Former Bush administration officials and Iran experts, Flynt Leverett and Hillary Mann Leverett, concur, adding: "Obama has wanted to use the wave of popular agitation for political change in a growing number of Arab countries as the basis for an alternative "narrative" and America's role in it, which could be used against both Al-Qaeda and the Islamic Republic."

A US military source privately confirmed to me that they too are examining the viability of launching a new Arabs vs. Iranians narrative push.

When the "Arab Spring" burst onto our TV screens, Washington initially rejoiced over the notion that these popular movements would manifest in Iran as well, and predicted that the Islamic Republic would likely be unseated as the lead player in defining "resistance" narratives over the Palestinian issue and US-Israeli hegemony.

In fact, it is altogether possible that these popular movements will unravel US ambitions in the region, leaving Iran largely unaffected. Protests in Iran have to date not materialized in any significant way, and the non-US bloc in the region still looks to Iran as an influential player. Furthermore, successful revolutions in Egypt, Tunisia and elsewhere are more likely to seek political leverage from the region's "independent" nations as they struggle to wrest government control away from the pro-US Old Guard.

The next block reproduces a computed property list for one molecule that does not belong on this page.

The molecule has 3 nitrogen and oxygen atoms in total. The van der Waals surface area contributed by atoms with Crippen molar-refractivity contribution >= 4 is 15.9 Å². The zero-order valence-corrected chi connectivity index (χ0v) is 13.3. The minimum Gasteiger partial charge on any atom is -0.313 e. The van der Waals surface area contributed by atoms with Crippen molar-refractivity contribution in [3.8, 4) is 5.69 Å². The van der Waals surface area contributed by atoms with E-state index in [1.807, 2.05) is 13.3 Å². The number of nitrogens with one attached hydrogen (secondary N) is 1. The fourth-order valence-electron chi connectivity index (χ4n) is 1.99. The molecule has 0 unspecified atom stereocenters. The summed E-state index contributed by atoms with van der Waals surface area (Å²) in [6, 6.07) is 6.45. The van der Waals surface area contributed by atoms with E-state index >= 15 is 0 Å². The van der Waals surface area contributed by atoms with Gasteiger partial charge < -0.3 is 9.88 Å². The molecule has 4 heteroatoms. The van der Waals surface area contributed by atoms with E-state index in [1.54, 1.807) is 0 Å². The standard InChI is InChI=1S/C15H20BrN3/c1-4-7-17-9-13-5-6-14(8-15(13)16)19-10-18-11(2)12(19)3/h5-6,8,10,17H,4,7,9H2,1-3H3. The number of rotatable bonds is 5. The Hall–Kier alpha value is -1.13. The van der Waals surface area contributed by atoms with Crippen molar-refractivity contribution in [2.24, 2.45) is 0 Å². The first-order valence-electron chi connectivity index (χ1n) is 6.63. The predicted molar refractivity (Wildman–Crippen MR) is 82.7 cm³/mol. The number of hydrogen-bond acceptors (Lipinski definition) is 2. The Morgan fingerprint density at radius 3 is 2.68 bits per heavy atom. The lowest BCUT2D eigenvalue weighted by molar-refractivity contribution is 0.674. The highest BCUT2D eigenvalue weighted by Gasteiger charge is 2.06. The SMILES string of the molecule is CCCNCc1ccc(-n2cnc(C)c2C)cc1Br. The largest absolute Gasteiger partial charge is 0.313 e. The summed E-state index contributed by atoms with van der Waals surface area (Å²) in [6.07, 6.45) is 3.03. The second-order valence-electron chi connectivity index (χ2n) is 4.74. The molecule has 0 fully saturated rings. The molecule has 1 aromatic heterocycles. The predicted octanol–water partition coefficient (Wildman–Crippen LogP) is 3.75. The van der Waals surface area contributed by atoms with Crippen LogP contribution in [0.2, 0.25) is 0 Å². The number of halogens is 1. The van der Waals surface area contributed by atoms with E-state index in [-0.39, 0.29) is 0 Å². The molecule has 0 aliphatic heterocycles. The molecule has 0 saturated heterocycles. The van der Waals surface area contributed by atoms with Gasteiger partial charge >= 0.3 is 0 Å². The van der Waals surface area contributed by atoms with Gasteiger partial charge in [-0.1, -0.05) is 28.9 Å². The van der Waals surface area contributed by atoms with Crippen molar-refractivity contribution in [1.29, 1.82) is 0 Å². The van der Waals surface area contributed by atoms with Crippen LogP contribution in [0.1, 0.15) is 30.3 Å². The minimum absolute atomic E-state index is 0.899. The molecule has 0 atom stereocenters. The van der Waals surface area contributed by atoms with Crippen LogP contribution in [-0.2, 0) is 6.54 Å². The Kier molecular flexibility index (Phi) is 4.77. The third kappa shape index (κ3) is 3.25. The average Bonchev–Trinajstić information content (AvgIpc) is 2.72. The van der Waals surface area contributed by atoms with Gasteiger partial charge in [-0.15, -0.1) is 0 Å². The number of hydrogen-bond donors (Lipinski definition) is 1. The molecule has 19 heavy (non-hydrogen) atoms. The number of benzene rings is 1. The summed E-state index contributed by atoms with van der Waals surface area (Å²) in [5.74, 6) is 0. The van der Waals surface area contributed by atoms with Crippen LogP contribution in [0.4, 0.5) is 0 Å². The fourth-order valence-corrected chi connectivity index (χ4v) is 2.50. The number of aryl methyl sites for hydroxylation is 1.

As an example, Egypt's foreign minister on Tuesday announced Cairo's interest inresuming diplomatic relations with Iran after a thirty year break.

The effort to push a strong Arab versus Iranian narrative was underlined by a special meeting of the six Gulf Cooperation Council (GCC) Arab foreign ministers on Sunday, where they condemned "Iranian interference" in the internal affairs of Bahrain and Kuwait in the strongest terms. Ironic, given the military intervention of these nations - sans Qatar - in the internal affairs of Libya, and also in Bahrain and Yemen.

This Saudi-led agitation against the Islamic Republic spells trouble in the Persian Gulf region, and Saudi Arabia may do well to focus on broader regional realities. A Brookings poll last year found that even in Arab states whose governments are considered pro-US, only 10% of populations believed Iran to be a problem, compared to a whopping 77% who saw the US as a primary threat.

Let us remember a very real threat in that part of the world. As a Dubai-based avid Tweeter posted on Monday: "Al Qaeda is a reaction to US interventionism. They feed off each other. Less of one, less of the other." There is no greater threat to both the western world and Middle East than the largely Saudi-funded Salafist radicalism that emerged after the first Iraq war, and proliferated after US invasions in the past decade. And Washington's intervention in the Gulf continues to ensure cosmic divides - the elites we back are ever-shrinking, and the populations, more agitated than ever.